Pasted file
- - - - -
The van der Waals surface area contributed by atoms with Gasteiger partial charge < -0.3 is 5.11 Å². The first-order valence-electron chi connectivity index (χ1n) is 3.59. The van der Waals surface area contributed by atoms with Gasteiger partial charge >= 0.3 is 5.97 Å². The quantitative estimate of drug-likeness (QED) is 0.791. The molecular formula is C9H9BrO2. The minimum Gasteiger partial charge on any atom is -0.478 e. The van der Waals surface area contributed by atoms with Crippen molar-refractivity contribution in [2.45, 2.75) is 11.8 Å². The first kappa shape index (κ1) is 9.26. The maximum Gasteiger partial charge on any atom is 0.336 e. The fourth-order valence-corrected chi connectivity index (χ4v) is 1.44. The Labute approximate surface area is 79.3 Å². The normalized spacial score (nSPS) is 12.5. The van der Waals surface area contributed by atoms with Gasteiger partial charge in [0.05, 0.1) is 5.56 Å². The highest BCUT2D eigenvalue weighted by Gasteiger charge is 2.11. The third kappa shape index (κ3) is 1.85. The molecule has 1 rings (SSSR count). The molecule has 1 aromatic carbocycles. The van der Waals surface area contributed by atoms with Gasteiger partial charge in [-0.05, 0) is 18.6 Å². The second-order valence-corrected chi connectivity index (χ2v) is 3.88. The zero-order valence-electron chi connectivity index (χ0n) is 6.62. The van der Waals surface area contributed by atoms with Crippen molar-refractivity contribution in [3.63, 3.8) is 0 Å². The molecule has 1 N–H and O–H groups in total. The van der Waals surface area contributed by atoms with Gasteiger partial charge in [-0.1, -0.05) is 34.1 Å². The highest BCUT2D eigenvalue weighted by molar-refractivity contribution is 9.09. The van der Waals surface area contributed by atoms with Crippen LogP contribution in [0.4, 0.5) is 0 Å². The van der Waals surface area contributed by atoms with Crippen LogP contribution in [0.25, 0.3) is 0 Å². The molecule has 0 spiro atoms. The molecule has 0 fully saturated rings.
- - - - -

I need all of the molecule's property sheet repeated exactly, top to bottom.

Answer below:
The van der Waals surface area contributed by atoms with Gasteiger partial charge < -0.3 is 5.11 Å². The first-order valence-electron chi connectivity index (χ1n) is 3.59. The van der Waals surface area contributed by atoms with Gasteiger partial charge >= 0.3 is 5.97 Å². The quantitative estimate of drug-likeness (QED) is 0.791. The molecular formula is C9H9BrO2. The minimum Gasteiger partial charge on any atom is -0.478 e. The van der Waals surface area contributed by atoms with Crippen molar-refractivity contribution in [2.45, 2.75) is 11.8 Å². The first kappa shape index (κ1) is 9.26. The maximum Gasteiger partial charge on any atom is 0.336 e. The fourth-order valence-corrected chi connectivity index (χ4v) is 1.44. The Labute approximate surface area is 79.3 Å². The normalized spacial score (nSPS) is 12.5. The van der Waals surface area contributed by atoms with Gasteiger partial charge in [0.05, 0.1) is 5.56 Å². The highest BCUT2D eigenvalue weighted by Gasteiger charge is 2.11. The third kappa shape index (κ3) is 1.85. The molecule has 1 rings (SSSR count). The molecule has 1 aromatic carbocycles. The van der Waals surface area contributed by atoms with Gasteiger partial charge in [-0.05, 0) is 18.6 Å². The second-order valence-corrected chi connectivity index (χ2v) is 3.88. The zero-order valence-electron chi connectivity index (χ0n) is 6.62. The van der Waals surface area contributed by atoms with Crippen molar-refractivity contribution in [3.63, 3.8) is 0 Å². The molecule has 1 N–H and O–H groups in total. The van der Waals surface area contributed by atoms with Gasteiger partial charge in [-0.1, -0.05) is 34.1 Å². The highest BCUT2D eigenvalue weighted by molar-refractivity contribution is 9.09. The van der Waals surface area contributed by atoms with Crippen LogP contribution in [0.4, 0.5) is 0 Å². The van der Waals surface area contributed by atoms with Crippen LogP contribution in [0.25, 0.3) is 0 Å². The molecule has 0 spiro atoms. The molecule has 0 fully saturated rings.